The Nov. 7, 2001, issue of PAW, included these stories of 13 Princeton alumni who died in the terrorist attacks of Sept. 11, 2001. In 2016, the University learned that another alumnus, Philip Guza *72, was killed in the World Trade Center that day. Editor Marilyn H. Marks *86 wrote about Guza in a column for the June 1, 2016, issue, which is included below as well.

Robert L. Cruikshank ’58

People who met Dad for the first time could never believe he was almost 65. He looked younger, and he certainly acted younger. He went on an Outward Bound trip in his 50s. He was also an avid golf and tennis player and skier. He taught me golf with the patience of a man who knows how difficult it is for a tennis player to learn golf. In tennis, he fancied himself the fastest man on the court – no matter who was playing. Upon putting away a particularly tough volley, he would proudly announce, “Fast hands: once you have ’em, you never lose ’em.” And when he would hit a drop shot that I was unable to reach, he would chide me saying, “A younger man would have been able to get that” – the implication being that had he been the one running for the drop, he would have gotten there.

The one place Dad’s youthful ways came back to bite him was with my daughter, Lindsey. Lindsey was his first grandchild, and he loved her dearly. The problem was the “G” word: Grandpa. We got to enjoy him cringing each time we suggested that Lindsey say hi to “old grandpa.”

Dad loved the financial markets. Beyond what was required as part of the various jobs he held during his career, Dad loved Wall Street. He liked talking about it, he liked hearing about it, and, most of all, he liked predicting its future. And I think that, knowing Dad’s sense of humor, he would say that while his timing on going to work that Tuesday was not ideal, given the market’s subsequent fall, his underweighting in equities was spot on.

One of the things Dad really enjoyed was beating the system – probably a function of his Scottish blood. He particularly loved gaming the airline mileage system. I think he saw it as a natural extension of his financial expertise – as an arbitrage opportunity that couldn’t be passed up.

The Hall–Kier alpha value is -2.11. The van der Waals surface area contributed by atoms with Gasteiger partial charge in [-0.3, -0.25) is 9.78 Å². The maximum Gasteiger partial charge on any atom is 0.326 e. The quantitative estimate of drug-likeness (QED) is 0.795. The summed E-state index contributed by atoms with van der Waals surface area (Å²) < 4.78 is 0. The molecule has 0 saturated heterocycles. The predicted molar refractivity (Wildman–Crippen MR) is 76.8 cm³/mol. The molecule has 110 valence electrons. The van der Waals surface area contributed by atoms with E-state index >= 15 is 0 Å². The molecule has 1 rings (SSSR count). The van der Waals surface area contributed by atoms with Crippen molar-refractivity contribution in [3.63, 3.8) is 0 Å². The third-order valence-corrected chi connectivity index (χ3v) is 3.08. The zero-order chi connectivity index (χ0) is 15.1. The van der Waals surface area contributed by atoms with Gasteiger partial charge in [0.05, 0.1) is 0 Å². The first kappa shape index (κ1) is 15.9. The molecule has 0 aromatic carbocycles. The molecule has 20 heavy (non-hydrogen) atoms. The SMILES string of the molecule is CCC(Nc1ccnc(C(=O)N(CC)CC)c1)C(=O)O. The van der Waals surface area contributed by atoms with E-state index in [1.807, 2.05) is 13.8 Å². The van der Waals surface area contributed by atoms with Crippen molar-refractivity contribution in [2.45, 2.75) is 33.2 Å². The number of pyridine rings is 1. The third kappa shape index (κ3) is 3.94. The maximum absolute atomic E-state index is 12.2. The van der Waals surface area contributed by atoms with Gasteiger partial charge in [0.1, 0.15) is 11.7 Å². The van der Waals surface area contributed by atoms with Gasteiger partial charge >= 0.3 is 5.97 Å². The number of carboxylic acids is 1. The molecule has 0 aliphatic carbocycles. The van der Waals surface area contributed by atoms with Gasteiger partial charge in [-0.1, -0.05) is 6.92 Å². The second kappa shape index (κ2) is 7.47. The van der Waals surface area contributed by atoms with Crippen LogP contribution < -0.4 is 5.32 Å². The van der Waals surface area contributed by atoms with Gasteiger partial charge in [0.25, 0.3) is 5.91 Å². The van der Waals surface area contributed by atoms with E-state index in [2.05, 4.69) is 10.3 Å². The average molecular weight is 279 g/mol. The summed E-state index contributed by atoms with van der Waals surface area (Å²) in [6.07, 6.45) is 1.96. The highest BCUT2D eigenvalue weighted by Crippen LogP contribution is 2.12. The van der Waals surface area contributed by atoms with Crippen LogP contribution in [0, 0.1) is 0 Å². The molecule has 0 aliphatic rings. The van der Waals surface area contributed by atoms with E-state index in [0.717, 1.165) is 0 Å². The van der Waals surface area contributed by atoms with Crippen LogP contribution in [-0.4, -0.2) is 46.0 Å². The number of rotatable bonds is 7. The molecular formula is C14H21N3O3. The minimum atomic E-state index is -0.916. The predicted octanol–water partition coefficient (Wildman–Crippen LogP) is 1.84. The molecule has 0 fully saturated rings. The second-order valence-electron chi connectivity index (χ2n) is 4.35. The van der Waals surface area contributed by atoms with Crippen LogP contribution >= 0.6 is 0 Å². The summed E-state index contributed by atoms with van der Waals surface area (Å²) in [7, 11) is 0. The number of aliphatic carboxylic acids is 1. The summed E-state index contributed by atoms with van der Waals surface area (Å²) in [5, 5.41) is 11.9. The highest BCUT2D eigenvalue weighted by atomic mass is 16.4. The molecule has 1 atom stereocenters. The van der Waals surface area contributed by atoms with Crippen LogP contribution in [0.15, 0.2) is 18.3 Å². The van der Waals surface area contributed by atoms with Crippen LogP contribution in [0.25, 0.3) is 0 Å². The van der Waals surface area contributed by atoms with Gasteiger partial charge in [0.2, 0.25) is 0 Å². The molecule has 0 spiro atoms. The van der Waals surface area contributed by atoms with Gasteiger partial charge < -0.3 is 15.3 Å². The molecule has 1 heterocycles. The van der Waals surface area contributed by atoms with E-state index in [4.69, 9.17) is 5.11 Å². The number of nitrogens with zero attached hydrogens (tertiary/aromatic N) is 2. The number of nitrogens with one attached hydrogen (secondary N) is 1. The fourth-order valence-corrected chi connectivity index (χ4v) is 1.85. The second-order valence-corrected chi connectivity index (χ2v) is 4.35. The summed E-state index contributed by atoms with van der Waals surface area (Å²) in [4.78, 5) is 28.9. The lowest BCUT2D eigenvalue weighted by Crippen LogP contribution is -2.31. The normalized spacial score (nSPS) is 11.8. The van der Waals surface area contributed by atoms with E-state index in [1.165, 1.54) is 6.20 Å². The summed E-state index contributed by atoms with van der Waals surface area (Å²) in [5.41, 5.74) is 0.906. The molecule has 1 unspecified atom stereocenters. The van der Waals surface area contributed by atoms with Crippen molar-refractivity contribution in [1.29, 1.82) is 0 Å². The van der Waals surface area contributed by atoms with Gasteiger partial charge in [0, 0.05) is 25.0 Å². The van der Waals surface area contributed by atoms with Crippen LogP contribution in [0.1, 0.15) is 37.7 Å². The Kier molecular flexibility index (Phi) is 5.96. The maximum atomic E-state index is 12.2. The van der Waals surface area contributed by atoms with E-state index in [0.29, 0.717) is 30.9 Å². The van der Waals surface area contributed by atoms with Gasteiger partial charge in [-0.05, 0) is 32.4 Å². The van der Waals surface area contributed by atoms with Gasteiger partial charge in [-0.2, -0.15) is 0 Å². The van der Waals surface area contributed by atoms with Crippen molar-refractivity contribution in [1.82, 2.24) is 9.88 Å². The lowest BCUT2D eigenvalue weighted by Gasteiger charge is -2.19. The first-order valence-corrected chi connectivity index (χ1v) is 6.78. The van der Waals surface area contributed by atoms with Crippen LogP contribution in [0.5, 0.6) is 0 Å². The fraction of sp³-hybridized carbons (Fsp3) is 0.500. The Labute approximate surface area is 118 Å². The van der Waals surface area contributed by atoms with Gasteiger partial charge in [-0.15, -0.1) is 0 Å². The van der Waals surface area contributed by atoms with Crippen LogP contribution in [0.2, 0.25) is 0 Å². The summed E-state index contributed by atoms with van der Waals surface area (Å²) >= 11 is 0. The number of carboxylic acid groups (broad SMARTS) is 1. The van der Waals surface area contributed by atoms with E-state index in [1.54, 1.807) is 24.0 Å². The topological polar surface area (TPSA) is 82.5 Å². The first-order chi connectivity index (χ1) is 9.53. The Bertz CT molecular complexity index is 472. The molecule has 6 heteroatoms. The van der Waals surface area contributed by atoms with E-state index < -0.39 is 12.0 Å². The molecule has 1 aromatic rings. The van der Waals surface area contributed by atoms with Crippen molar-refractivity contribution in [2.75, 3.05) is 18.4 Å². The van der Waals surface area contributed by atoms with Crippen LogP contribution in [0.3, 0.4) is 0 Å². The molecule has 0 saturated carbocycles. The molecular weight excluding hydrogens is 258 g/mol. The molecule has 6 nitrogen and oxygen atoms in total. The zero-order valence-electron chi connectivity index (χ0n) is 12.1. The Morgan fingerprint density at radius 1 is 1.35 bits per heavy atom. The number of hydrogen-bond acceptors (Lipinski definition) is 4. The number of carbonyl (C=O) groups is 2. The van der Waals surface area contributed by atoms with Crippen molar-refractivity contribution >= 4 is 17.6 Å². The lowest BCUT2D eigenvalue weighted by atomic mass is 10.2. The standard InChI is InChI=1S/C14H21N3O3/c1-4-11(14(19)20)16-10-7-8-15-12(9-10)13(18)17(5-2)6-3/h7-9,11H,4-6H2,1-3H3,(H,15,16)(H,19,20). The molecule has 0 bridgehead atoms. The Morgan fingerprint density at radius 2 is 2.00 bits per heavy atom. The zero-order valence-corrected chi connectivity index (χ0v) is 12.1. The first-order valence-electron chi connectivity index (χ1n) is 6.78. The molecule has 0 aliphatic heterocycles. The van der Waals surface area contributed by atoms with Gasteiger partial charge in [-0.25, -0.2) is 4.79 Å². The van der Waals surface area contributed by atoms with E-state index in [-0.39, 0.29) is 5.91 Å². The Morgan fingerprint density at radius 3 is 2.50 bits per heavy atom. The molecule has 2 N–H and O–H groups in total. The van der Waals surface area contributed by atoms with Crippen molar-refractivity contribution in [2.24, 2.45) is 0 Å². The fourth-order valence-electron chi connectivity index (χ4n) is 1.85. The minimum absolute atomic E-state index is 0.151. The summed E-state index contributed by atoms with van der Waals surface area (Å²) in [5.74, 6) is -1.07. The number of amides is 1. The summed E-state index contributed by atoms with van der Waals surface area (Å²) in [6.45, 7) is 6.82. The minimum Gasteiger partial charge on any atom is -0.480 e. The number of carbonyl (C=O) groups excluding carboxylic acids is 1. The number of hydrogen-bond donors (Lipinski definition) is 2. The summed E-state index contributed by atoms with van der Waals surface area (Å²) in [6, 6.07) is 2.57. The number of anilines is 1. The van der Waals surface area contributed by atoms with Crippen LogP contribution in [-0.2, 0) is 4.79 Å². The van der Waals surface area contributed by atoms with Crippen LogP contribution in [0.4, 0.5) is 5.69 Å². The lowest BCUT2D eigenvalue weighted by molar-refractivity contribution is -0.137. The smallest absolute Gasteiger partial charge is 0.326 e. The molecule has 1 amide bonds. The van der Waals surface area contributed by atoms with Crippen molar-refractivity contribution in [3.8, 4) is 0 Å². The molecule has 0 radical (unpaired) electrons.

In closing, while I’m not familiar with the actual logistics of traveling to Heaven, I am 100 percent sure of two things: 1) that Dad purchased the lowest-cost coach fare; and 2) that he found a way to upgrade, in advance, to First Class.

Goodbye, Dad. We love you so much.

By Douglas Cruikshank ’87

Donations can be made to Princeton University, the Robert L. Cruikshank ’58 Memorial Fund, Office of the Recording Secretary, Princeton University, Box 5357, Princeton, NJ 08543.

Charles A. McCrann ’68

It was Sunday, September 13, 1964, when I first met Charlie as freshmen swarmed through the entries of Pyne Hall. It took little time to spot his essential character: studious, conservative, and easygoing, with a puckish sense of humor. Charlie was adroit at making the best of any situation. Only summer job available was as a night janitor in Elizabeth, New Jersey? No problem; that provided quality time on the golf course during those free daytime hours. Vietnam War ended grad student deferments? Charlie found a National Guard unit, entered Yale Law School a year later, and as a result was involved in a mock trial organized by fellow student Hillary Rodham.

Charlie became involved in the insurance industry by happenstance, but excelled at it anyway, rising to senior vice president of Marsh & McLennan, Inc., where he worked in Midtown before relocating to 1 World Trade Center, 100th floor, just a few weeks before September 11. Before joining Marsh, Charlie did two important things in 1979: He married his wife, Michelle, and he produced, directed, and starred in the horror film Toxic Zombies. An online review summarizes the story line: “Government agents get killed by hippies and the government retaliates by spraying the forest with a toxic pesticide. The contaminated hippies turn into zombies and start killing everyone in sight. This video features many gory scenes and is entertaining.” I saw the movie on the USA network and roared at the occasional humor that Charlie, playing a government agent caught up in the zombies’ revenge, injected into a plot inspired by Night of the Living Dead.